Naked Self-Interest? Why the Legal Profession Resists Gatekeeping
Sung Hui Kim
UCLA School of Law
January 6, 2011
Florida Law Review, Vol. 63, p. 129, 2011
UCLA School of Law Research Paper No. 11-02
This Article asks and answers the following question: why does the legal profession resist gatekeeping? Or, put another way, why do lawyers resist duties that require them to act to avert harm to their corporate client, its own shareholders, and – possibly – the capital markets? While acknowledging that the economic self-interest of the profession is an undeniable force fueling the bar’s opposition to gatekeeping, this Article argues that the characterization of naked rent-seeking behavior is too simplistic. It argues that economic self-interest exerts a more subtle influence than the conventional story would suggest. In addition, the legal profession’s resistance to gatekeeping is grounded in lawyers’ internalization of attitudes held by the corporate managers serving as the clients’ representatives and lawyers’ lack of empathy for potential shareholder-victims. In short, under-examined psychological forces other than economic self-interest loom large in the profession’s resistance to gatekeeping.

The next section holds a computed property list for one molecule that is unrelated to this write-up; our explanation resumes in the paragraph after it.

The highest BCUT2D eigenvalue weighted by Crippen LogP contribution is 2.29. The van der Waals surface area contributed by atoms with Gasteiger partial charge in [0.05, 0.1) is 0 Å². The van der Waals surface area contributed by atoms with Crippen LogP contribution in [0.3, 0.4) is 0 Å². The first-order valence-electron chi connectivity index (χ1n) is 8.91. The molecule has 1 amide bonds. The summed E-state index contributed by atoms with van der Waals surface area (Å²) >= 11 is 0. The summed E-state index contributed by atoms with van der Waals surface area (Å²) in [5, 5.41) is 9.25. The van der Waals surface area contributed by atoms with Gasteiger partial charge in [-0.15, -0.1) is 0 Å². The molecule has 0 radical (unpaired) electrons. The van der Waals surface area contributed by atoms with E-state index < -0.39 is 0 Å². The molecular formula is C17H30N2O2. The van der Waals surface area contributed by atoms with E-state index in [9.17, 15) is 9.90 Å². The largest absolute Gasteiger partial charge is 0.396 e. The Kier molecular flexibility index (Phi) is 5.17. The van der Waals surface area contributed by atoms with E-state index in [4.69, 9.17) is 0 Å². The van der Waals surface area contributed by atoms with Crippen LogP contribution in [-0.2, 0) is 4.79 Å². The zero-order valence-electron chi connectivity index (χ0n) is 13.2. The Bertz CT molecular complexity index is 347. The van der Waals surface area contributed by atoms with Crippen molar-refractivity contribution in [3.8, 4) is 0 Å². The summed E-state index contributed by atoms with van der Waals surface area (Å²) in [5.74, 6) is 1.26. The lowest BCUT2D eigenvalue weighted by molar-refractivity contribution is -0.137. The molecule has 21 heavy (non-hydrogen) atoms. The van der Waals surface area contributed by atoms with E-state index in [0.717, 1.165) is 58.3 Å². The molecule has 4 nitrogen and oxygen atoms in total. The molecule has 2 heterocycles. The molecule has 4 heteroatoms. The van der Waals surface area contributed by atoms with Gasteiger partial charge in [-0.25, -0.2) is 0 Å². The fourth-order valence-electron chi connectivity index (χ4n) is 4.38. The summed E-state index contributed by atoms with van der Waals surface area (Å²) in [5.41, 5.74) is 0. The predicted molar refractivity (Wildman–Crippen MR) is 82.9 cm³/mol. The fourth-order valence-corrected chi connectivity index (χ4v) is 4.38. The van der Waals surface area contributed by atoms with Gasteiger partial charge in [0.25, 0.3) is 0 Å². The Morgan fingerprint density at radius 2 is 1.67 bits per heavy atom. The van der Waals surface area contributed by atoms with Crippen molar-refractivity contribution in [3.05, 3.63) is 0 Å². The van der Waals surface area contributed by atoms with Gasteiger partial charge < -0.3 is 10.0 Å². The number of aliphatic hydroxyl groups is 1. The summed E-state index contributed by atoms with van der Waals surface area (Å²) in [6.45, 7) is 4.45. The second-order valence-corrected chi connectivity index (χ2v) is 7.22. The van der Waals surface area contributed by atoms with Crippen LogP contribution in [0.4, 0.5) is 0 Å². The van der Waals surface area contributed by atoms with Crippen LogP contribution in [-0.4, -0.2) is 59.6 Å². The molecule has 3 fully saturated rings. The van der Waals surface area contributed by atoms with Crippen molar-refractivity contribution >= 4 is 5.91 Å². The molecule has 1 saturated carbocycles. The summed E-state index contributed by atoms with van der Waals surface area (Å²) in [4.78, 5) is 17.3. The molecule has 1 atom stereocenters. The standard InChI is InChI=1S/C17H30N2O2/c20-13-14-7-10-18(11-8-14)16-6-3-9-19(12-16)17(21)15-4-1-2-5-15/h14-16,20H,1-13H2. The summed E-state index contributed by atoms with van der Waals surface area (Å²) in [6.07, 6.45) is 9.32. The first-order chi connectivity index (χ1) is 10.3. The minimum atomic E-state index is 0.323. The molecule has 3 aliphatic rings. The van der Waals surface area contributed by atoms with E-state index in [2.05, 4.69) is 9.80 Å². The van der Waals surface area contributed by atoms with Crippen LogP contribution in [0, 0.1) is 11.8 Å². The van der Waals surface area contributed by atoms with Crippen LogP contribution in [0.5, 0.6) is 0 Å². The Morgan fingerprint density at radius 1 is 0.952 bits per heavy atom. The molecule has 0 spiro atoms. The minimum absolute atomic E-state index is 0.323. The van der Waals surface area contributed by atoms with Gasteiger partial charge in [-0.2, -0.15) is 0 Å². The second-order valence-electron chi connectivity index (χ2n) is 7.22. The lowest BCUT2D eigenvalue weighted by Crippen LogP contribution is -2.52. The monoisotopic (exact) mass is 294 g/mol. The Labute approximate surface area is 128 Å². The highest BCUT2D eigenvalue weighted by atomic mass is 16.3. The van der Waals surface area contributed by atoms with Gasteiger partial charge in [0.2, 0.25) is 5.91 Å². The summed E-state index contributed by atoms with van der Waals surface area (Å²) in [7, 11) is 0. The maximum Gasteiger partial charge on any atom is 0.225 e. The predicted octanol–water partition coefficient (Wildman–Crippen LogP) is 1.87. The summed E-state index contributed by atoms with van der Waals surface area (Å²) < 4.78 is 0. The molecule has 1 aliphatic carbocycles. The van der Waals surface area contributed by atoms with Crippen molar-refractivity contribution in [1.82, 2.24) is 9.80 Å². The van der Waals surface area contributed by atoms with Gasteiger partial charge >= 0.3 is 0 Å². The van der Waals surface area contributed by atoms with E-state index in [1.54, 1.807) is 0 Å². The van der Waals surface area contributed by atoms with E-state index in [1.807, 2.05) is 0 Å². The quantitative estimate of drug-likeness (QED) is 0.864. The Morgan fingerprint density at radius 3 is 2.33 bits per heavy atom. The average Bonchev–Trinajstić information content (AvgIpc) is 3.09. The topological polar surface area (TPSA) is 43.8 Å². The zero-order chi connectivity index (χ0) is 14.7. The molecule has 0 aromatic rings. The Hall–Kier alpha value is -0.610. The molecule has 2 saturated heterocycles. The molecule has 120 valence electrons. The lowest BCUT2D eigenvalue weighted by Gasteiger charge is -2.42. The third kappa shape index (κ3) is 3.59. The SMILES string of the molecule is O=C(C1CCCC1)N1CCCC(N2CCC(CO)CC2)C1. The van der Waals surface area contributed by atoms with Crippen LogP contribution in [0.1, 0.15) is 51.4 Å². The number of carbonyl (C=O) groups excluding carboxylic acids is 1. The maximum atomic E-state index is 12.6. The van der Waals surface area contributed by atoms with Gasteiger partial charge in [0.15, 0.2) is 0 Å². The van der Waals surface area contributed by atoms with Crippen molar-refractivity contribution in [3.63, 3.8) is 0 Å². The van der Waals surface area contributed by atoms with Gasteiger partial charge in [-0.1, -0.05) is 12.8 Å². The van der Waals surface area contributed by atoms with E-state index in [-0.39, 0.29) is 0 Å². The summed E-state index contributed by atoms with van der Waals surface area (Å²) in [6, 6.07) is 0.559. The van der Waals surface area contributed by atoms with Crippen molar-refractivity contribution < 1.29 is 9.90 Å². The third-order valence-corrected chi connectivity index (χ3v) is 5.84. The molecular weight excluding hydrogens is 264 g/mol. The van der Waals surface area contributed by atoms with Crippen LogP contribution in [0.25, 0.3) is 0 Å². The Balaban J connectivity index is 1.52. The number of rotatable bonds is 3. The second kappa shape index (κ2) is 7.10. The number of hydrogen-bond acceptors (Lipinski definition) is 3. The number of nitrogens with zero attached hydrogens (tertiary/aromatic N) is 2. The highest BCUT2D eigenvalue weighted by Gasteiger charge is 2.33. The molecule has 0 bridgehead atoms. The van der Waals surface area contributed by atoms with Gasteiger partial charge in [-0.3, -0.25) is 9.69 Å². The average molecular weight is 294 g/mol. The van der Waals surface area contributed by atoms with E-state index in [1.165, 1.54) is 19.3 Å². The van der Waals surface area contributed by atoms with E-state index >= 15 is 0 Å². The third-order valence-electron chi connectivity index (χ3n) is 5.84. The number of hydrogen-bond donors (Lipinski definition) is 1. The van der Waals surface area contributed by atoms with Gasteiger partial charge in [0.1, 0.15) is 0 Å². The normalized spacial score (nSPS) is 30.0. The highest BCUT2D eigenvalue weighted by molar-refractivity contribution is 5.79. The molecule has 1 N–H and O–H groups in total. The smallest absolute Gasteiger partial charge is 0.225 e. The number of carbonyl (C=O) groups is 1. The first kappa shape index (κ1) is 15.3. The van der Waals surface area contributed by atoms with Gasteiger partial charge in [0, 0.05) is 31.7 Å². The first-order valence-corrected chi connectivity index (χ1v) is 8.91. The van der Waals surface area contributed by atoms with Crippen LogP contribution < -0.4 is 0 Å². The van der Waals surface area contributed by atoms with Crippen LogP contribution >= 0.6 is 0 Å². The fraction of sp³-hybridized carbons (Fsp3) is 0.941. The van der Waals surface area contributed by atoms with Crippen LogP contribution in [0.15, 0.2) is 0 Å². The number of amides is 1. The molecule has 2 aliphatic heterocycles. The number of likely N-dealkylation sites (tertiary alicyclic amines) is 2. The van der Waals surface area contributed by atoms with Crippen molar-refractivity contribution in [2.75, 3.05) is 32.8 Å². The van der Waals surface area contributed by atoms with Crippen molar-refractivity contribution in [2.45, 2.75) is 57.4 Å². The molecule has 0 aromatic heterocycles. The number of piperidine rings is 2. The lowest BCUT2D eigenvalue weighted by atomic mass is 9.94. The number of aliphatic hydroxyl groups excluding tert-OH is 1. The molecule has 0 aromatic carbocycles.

Number of Pages in PDF File: 34
Keywords: regulation of lawyers, legal profession, securities regulation, gatekeeping, social psychology, cognitive dissonance, motivated reasoning, abstract victim, economic self-interestAccepted Paper Series
Date posted: December 14, 2010 ; Last revised: January 9, 2011
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